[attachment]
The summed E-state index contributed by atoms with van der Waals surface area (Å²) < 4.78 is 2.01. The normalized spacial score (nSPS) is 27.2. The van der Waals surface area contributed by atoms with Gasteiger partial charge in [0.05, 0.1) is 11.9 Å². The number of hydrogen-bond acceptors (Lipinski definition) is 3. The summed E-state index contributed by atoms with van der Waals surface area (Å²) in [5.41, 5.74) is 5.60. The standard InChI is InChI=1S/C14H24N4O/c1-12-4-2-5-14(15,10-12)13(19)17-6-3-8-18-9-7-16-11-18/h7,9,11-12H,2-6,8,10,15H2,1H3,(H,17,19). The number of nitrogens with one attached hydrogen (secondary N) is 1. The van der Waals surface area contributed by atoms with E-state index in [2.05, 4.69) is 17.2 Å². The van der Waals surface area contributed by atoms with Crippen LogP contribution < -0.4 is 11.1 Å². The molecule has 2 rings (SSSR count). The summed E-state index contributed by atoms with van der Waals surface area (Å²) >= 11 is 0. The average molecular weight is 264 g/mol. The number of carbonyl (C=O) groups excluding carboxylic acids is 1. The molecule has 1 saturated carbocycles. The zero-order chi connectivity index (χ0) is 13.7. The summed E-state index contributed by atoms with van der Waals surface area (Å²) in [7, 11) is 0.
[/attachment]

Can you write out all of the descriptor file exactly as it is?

The summed E-state index contributed by atoms with van der Waals surface area (Å²) < 4.78 is 2.01. The normalized spacial score (nSPS) is 27.2. The van der Waals surface area contributed by atoms with Gasteiger partial charge in [0.05, 0.1) is 11.9 Å². The number of hydrogen-bond acceptors (Lipinski definition) is 3. The summed E-state index contributed by atoms with van der Waals surface area (Å²) in [5.41, 5.74) is 5.60. The standard InChI is InChI=1S/C14H24N4O/c1-12-4-2-5-14(15,10-12)13(19)17-6-3-8-18-9-7-16-11-18/h7,9,11-12H,2-6,8,10,15H2,1H3,(H,17,19). The number of nitrogens with one attached hydrogen (secondary N) is 1. The van der Waals surface area contributed by atoms with E-state index in [2.05, 4.69) is 17.2 Å². The van der Waals surface area contributed by atoms with Crippen LogP contribution < -0.4 is 11.1 Å². The molecule has 2 rings (SSSR count). The summed E-state index contributed by atoms with van der Waals surface area (Å²) >= 11 is 0. The average molecular weight is 264 g/mol. The number of carbonyl (C=O) groups excluding carboxylic acids is 1. The molecule has 1 saturated carbocycles. The zero-order chi connectivity index (χ0) is 13.7. The summed E-state index contributed by atoms with van der Waals surface area (Å²) in [7, 11) is 0.